Last night my son and I went to a film première!
There was no red carpet, but it was in a building right next to the famous O2 on the Greenwich Peninsula, so the setting was quite grand.
A friend - well, acquaintance really, although a brother in spiritual terms - had invited me and a number of others to watch the first full showing of his new production, entitled What Manner of Men.
Made with funding raised via Kickstarter in the UK, the short film (19 minutes) is a fictional account of a pilot who “finds himself in a brutal fight on the ground, fighting a losing battle against superior German opposition. Can he persuade a stubborn handful of Airborne soldiers to surrender before it is too late?”
Josh explained that he wanted to explore the courage of the Paratroopers who were dropped over Arnhem in September 1944 as part of Operation Market Garden, especially as they realised that they were on their own and that things were not going to go as planned. The Operation is seen by historians as a failure, but this means that the bravery and heroism of the men who fought (and died) there is often forgotten, something that Josh wanted to address in time for the 70th anniversary in 2014.
The title is taken from a speech that Field Marshal The Viscount Montgomery gave concerning the newly-formed Parachute Regiment, in which he asked: “What manner of men are these who wear the maroon red beret?…”. He went on to answer that question in this way: “They are firstly all volunteers, and are then toughened by hard physical training. As a result they have that infectious optimism and that offensive eagerness which comes from physical well being. They have jumped from the air and by doing so have conquered fear. Their duty lies in the van of the battle: they are proud of this honour and have never failed in any task. They have the highest standards in all things, whether it be skill in battle or smartness in the execution of all peace time duties. They have shown themselves to be as tenacious and determined in defence as they are courageous in attack. They are, in fact, men apart - every man an Emperor.”.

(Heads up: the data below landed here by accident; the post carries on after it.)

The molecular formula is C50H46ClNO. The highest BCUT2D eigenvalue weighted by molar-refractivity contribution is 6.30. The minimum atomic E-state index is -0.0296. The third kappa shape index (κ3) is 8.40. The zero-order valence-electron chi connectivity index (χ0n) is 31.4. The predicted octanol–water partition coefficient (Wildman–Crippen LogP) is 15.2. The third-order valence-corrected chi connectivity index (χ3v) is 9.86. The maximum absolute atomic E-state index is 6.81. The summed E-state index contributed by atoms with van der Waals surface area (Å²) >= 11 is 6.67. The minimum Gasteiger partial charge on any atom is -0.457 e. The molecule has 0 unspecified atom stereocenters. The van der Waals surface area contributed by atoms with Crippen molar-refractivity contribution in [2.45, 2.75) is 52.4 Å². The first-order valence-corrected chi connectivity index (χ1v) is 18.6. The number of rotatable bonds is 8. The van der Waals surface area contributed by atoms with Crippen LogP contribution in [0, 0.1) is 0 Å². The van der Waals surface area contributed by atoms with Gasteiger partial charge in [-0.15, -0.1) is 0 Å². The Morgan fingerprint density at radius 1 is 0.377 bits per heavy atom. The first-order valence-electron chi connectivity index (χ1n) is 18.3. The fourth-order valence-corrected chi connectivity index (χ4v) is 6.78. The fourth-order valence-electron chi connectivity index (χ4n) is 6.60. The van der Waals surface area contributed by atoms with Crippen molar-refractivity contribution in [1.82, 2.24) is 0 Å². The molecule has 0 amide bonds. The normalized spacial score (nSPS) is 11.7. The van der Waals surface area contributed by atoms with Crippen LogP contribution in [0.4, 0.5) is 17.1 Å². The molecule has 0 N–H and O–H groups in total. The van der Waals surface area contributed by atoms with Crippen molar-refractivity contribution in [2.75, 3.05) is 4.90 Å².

Josh himself was a Paratrooper, but had to leave due to injury just as his fellow paras were heading off to Afghanistan, something that he found very hard to deal with. But he was later given an opportunity to go as a cameraman, and ended up spending three years there, working for a company that was producing material for NatoTV and for news corporations around the world. He has written a book covering his time there which is well worth a read: Three Years at War: The Diary of a Cameraman in Afghanistan.
For a very limited time you can view the film here: http://vimeo.com/82169418.
Day 100 #100happydays: Capture. Write. Publish.
I can't leave it at 59,586 words, can I?!
An update on Aubrey and Daddy - a Hi success story perhaps?
Day 94 #100happydays: Men at work
Day 93 #100happydays: Final week
I will miss the elegance of this place
Day 92 #100happydays: Shiny
Day 89 #100happydays: Fast cars
Day 88 #100happydays: Brambling